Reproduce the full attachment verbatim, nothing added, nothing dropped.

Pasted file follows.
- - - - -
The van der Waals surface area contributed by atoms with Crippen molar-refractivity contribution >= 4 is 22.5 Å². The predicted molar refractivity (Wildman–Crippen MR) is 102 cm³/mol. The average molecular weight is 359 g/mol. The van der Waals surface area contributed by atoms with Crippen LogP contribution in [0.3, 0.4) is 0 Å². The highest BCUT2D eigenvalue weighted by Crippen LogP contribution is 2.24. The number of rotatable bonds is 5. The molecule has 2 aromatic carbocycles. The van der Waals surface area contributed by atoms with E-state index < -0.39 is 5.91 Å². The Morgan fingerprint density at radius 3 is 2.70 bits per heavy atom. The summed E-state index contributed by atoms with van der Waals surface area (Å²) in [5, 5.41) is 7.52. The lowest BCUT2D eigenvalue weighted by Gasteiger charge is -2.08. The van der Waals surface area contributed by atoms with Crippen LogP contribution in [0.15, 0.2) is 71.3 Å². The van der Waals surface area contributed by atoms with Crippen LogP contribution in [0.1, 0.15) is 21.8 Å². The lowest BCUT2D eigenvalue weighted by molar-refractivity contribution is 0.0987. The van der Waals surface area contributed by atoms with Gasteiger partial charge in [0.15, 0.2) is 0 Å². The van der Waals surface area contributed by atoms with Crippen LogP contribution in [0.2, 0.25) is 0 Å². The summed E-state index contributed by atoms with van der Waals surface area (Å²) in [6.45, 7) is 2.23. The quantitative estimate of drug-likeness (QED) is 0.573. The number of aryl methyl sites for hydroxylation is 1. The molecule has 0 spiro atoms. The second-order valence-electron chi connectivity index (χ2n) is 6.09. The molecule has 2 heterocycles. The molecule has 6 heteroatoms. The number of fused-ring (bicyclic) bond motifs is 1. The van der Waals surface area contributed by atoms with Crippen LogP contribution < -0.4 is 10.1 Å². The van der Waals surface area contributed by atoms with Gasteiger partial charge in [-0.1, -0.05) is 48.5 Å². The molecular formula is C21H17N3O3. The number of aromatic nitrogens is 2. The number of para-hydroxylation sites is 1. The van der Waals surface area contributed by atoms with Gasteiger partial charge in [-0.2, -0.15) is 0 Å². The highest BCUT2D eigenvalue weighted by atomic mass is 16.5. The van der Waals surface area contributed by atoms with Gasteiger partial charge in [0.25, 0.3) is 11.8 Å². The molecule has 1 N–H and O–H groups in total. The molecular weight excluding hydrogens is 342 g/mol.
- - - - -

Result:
The van der Waals surface area contributed by atoms with Crippen molar-refractivity contribution >= 4 is 22.5 Å². The predicted molar refractivity (Wildman–Crippen MR) is 102 cm³/mol. The average molecular weight is 359 g/mol. The van der Waals surface area contributed by atoms with Crippen LogP contribution in [0.3, 0.4) is 0 Å². The highest BCUT2D eigenvalue weighted by Crippen LogP contribution is 2.24. The number of rotatable bonds is 5. The molecule has 2 aromatic carbocycles. The van der Waals surface area contributed by atoms with E-state index < -0.39 is 5.91 Å². The Morgan fingerprint density at radius 3 is 2.70 bits per heavy atom. The summed E-state index contributed by atoms with van der Waals surface area (Å²) in [5, 5.41) is 7.52. The lowest BCUT2D eigenvalue weighted by Gasteiger charge is -2.08. The van der Waals surface area contributed by atoms with Crippen LogP contribution in [0.15, 0.2) is 71.3 Å². The van der Waals surface area contributed by atoms with Crippen LogP contribution in [0.1, 0.15) is 21.8 Å². The lowest BCUT2D eigenvalue weighted by molar-refractivity contribution is 0.0987. The van der Waals surface area contributed by atoms with Gasteiger partial charge in [0.15, 0.2) is 0 Å². The van der Waals surface area contributed by atoms with Crippen LogP contribution in [0.2, 0.25) is 0 Å². The summed E-state index contributed by atoms with van der Waals surface area (Å²) in [6.45, 7) is 2.23. The quantitative estimate of drug-likeness (QED) is 0.573. The number of aryl methyl sites for hydroxylation is 1. The molecule has 0 spiro atoms. The second-order valence-electron chi connectivity index (χ2n) is 6.09. The molecule has 2 heterocycles. The molecule has 6 heteroatoms. The number of fused-ring (bicyclic) bond motifs is 1. The van der Waals surface area contributed by atoms with Crippen LogP contribution < -0.4 is 10.1 Å². The van der Waals surface area contributed by atoms with Gasteiger partial charge in [-0.1, -0.05) is 48.5 Å². The molecular formula is C21H17N3O3. The number of aromatic nitrogens is 2. The number of para-hydroxylation sites is 1. The van der Waals surface area contributed by atoms with Gasteiger partial charge in [-0.2, -0.15) is 0 Å². The highest BCUT2D eigenvalue weighted by atomic mass is 16.5. The van der Waals surface area contributed by atoms with Gasteiger partial charge in [0.25, 0.3) is 11.8 Å². The molecule has 1 N–H and O–H groups in total. The molecular weight excluding hydrogens is 342 g/mol.